Most often, the question is about tablet versus laptop; this is the question asked when portability or space are of concern. Most sources suggest that it comes down to the intended use. If the intended use is consumption — viewing websites or movies, checking email, and maybe playing some basic games — then tablets win out over laptops. On the flip side, if someone wants to craft a resume, do online tax filing or tinker with photos, then the laptops come out ahead. In libraries, this can mean the difference between “short-term” and “long-term” computer use, or “children’s computers” as compared to “adult-use computers.”

Things to think about in either case: both laptops and tablets can be tricky to manage in terms of physical security (making sure they don’t leave the building), and tablets are also tough to lock down so that others aren’t able to tinker with their settings (though you can go a long ways with the parental controls of most tablets). Also, tablets are the hardest to troubleshoot of the three, and even replacing a tablet’s battery may mean sending it back to the manufacturer. Laptops are easier to deal with, but are more difficult to maintain than desktops.

Desktops have the greatest space needs by far, but often make for a better long-term investment. Desktops can be comparable in expense to laptops, particularly since monitors can and often will outlive the desktops with which they were purchased, and don’t need to be replaced for many years. If a part fails within a desktop, often it can be swapped out with little trouble. Desktops are ideal for high-end software needs, as it’s far less expensive to buy the necessary desktop components for computer gaming or video rendering than the comparable laptop would cost.

So the long and short of it: tablets are great for basic web browsing (though no tablet currently supports Flash out of the box) and productivity, but are rarely the best choice for workhorse machines. Consider tablets when you want to educate your patrons on the use of tablets, or to give them a fun and easy way to connect to the Internet. Laptops and desktops are better for a more well-rounded service, with laptops winning out when space or mobility is a factor. Desktops are best for longevity or high-end software needs.

What’s your experience with tablets versus laptops? What way is your library headed?

By Jared Leadbetter Posted in devices

The art and science of creation

Hands of God and Adam

So, yeah, makerspaces. It’s one of those neologisms that has become common library parlance over the past few years, though the notion itself is nothing all that revolutionary. Dedicating library resources (and for many libraries, actual physical space is extremely valuable) to the creation of new things? A bit scary. But also, perhaps, the start of something big.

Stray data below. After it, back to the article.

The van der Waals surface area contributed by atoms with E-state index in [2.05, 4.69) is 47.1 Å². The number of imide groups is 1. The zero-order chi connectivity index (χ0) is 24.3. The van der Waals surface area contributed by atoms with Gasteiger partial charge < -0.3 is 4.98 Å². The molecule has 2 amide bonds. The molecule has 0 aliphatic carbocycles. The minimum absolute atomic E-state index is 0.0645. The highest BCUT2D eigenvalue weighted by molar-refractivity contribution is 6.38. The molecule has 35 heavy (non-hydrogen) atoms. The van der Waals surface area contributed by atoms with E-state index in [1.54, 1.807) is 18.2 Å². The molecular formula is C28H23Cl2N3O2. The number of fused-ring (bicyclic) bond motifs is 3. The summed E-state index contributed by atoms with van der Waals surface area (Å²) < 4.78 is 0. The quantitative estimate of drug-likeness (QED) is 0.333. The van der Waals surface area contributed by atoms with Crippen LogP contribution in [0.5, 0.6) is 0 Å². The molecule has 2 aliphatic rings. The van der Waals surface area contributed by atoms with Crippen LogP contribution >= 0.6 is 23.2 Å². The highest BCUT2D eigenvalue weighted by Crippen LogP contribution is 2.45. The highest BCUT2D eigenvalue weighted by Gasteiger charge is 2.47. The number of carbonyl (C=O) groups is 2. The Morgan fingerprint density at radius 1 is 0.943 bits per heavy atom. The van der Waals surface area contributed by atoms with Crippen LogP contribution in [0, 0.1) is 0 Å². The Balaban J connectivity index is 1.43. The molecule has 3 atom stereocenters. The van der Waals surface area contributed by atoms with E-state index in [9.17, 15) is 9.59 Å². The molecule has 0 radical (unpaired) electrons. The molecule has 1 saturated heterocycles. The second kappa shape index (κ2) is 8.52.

Libraries comport themselves as institutions of education, but the traditional methods of a library (books) function only for a certain type of student: those able to self-educate by reading. Not everyone learns optimally by reading print on a page or screen, or even listening to audiobooks. Many learn best by doing. For someone whose interest and creativity are engaged by hands-on activities and do-it-yourself projects, aka “participatory learning,” a makerspace is the ideal approach to developing skills and knowledge.

A lot of attention is given to the idea of 3-D printers (and let’s face it, the technology has come down in price pretty significantly, and will continue to drop) but that isn’t the only approach to makerspaces out there. Find a tech-savvy volunteer or make a community partnership (kudos to Auburn Public Library!) to teach kids or adults real computer skills with old computers or parts from your local swap-shop. With Raspberry Pi devices at $35 a pop, creating an entire network of computers isn’t much more expensive than buying one of each title off of the New York Times’ bestseller list.

If not computers or technology, why not gardening? Sewing? Writing a sestina? (Dover Town Library incubated eggs, with each participating child given a specific egg to nurture.) The idea that makerspaces attempt to capture is that there is the opportunity to learn through experience, either with mentoring or without. Some libraries capture this knowledge in video form and share it like any part of their collection.

In any event, many believe that makerspaces and libraries make a very cute couple, and that it is not all HYPE. (Some even have excellent taste in WordPress templates.) has gone through the trouble of making a playbook for schools or libraries interested in starting their own makerspace.